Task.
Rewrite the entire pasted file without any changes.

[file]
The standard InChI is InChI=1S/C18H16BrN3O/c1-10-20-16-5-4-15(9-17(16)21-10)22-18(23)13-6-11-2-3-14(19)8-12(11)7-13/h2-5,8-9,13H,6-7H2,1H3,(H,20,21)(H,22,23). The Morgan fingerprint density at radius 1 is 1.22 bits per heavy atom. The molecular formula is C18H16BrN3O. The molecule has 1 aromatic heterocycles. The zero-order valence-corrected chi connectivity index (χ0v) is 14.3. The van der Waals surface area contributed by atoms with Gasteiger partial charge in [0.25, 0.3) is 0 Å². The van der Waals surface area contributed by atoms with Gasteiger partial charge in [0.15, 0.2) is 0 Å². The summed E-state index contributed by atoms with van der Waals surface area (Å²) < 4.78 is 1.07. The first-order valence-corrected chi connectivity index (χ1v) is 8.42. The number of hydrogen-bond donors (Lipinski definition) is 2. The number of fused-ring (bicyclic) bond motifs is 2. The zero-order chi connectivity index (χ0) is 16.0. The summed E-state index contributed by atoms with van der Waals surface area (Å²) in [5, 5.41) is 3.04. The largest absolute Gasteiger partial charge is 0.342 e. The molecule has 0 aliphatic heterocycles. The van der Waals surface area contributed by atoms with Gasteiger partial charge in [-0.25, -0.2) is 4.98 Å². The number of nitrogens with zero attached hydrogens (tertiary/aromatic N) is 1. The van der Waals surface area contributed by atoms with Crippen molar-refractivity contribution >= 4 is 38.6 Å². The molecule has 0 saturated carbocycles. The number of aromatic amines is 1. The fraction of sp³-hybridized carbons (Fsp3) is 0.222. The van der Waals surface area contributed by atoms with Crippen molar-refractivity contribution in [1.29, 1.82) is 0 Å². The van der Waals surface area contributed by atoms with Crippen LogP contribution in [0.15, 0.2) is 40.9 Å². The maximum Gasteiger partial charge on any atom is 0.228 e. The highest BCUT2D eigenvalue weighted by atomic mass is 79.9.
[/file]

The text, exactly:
The standard InChI is InChI=1S/C18H16BrN3O/c1-10-20-16-5-4-15(9-17(16)21-10)22-18(23)13-6-11-2-3-14(19)8-12(11)7-13/h2-5,8-9,13H,6-7H2,1H3,(H,20,21)(H,22,23). The Morgan fingerprint density at radius 1 is 1.22 bits per heavy atom. The molecular formula is C18H16BrN3O. The molecule has 1 aromatic heterocycles. The zero-order valence-corrected chi connectivity index (χ0v) is 14.3. The van der Waals surface area contributed by atoms with Gasteiger partial charge in [0.25, 0.3) is 0 Å². The van der Waals surface area contributed by atoms with Gasteiger partial charge in [0.15, 0.2) is 0 Å². The summed E-state index contributed by atoms with van der Waals surface area (Å²) < 4.78 is 1.07. The first-order valence-corrected chi connectivity index (χ1v) is 8.42. The number of hydrogen-bond donors (Lipinski definition) is 2. The number of fused-ring (bicyclic) bond motifs is 2. The zero-order chi connectivity index (χ0) is 16.0. The summed E-state index contributed by atoms with van der Waals surface area (Å²) in [5, 5.41) is 3.04. The largest absolute Gasteiger partial charge is 0.342 e. The molecule has 0 aliphatic heterocycles. The van der Waals surface area contributed by atoms with Gasteiger partial charge in [-0.25, -0.2) is 4.98 Å². The number of nitrogens with zero attached hydrogens (tertiary/aromatic N) is 1. The van der Waals surface area contributed by atoms with Crippen molar-refractivity contribution >= 4 is 38.6 Å². The molecule has 0 saturated carbocycles. The number of aromatic amines is 1. The fraction of sp³-hybridized carbons (Fsp3) is 0.222. The van der Waals surface area contributed by atoms with Crippen molar-refractivity contribution in [1.29, 1.82) is 0 Å². The van der Waals surface area contributed by atoms with Crippen LogP contribution in [0.15, 0.2) is 40.9 Å². The maximum Gasteiger partial charge on any atom is 0.228 e. The highest BCUT2D eigenvalue weighted by atomic mass is 79.9.